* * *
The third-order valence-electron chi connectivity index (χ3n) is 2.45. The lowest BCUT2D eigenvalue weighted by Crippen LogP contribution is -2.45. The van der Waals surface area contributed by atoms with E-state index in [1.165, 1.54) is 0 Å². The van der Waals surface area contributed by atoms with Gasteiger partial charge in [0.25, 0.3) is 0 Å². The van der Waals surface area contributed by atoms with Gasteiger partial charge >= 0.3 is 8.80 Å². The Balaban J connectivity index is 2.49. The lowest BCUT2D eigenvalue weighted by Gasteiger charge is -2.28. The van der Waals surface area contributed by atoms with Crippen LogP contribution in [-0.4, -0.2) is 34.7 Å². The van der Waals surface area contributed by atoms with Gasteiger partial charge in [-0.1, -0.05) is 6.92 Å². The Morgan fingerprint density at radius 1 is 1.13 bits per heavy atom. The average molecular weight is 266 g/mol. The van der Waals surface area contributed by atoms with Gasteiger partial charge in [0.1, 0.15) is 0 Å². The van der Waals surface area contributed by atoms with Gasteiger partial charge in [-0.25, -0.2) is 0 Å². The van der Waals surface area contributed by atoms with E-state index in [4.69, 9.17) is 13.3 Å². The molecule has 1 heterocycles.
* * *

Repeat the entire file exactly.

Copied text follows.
The third-order valence-electron chi connectivity index (χ3n) is 2.45. The lowest BCUT2D eigenvalue weighted by Crippen LogP contribution is -2.45. The van der Waals surface area contributed by atoms with E-state index in [1.165, 1.54) is 0 Å². The van der Waals surface area contributed by atoms with Gasteiger partial charge in [0.25, 0.3) is 0 Å². The van der Waals surface area contributed by atoms with Gasteiger partial charge >= 0.3 is 8.80 Å². The Balaban J connectivity index is 2.49. The lowest BCUT2D eigenvalue weighted by Gasteiger charge is -2.28. The van der Waals surface area contributed by atoms with Crippen LogP contribution in [-0.4, -0.2) is 34.7 Å². The van der Waals surface area contributed by atoms with Gasteiger partial charge in [-0.1, -0.05) is 6.92 Å². The Morgan fingerprint density at radius 1 is 1.13 bits per heavy atom. The average molecular weight is 266 g/mol. The van der Waals surface area contributed by atoms with Gasteiger partial charge in [0.1, 0.15) is 0 Å². The van der Waals surface area contributed by atoms with Gasteiger partial charge in [-0.25, -0.2) is 0 Å². The van der Waals surface area contributed by atoms with E-state index in [4.69, 9.17) is 13.3 Å². The molecule has 1 heterocycles.